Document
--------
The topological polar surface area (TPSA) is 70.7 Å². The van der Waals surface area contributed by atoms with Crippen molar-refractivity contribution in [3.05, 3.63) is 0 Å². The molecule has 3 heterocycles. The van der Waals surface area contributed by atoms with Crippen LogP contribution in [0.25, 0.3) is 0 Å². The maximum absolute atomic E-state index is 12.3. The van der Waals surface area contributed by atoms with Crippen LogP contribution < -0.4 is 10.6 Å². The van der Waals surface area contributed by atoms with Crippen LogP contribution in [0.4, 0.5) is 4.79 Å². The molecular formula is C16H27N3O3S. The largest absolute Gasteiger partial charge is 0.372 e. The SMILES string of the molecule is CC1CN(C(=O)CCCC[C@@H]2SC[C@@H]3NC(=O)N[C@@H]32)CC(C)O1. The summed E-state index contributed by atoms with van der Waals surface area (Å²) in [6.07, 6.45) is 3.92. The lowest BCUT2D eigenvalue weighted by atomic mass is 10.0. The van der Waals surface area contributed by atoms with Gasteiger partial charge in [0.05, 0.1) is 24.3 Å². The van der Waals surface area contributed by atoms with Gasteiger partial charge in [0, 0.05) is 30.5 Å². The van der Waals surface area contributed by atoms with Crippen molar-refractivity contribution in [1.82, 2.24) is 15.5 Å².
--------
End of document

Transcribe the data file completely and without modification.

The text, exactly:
The topological polar surface area (TPSA) is 70.7 Å². The van der Waals surface area contributed by atoms with Crippen molar-refractivity contribution in [3.05, 3.63) is 0 Å². The molecule has 3 heterocycles. The van der Waals surface area contributed by atoms with Crippen LogP contribution in [0.25, 0.3) is 0 Å². The maximum absolute atomic E-state index is 12.3. The van der Waals surface area contributed by atoms with Crippen LogP contribution < -0.4 is 10.6 Å². The van der Waals surface area contributed by atoms with Crippen LogP contribution in [0.4, 0.5) is 4.79 Å². The molecular formula is C16H27N3O3S. The largest absolute Gasteiger partial charge is 0.372 e. The SMILES string of the molecule is CC1CN(C(=O)CCCC[C@@H]2SC[C@@H]3NC(=O)N[C@@H]32)CC(C)O1. The summed E-state index contributed by atoms with van der Waals surface area (Å²) in [6.07, 6.45) is 3.92. The lowest BCUT2D eigenvalue weighted by atomic mass is 10.0. The van der Waals surface area contributed by atoms with Gasteiger partial charge in [0.05, 0.1) is 24.3 Å². The van der Waals surface area contributed by atoms with Gasteiger partial charge in [0, 0.05) is 30.5 Å². The van der Waals surface area contributed by atoms with Crippen molar-refractivity contribution in [1.82, 2.24) is 15.5 Å².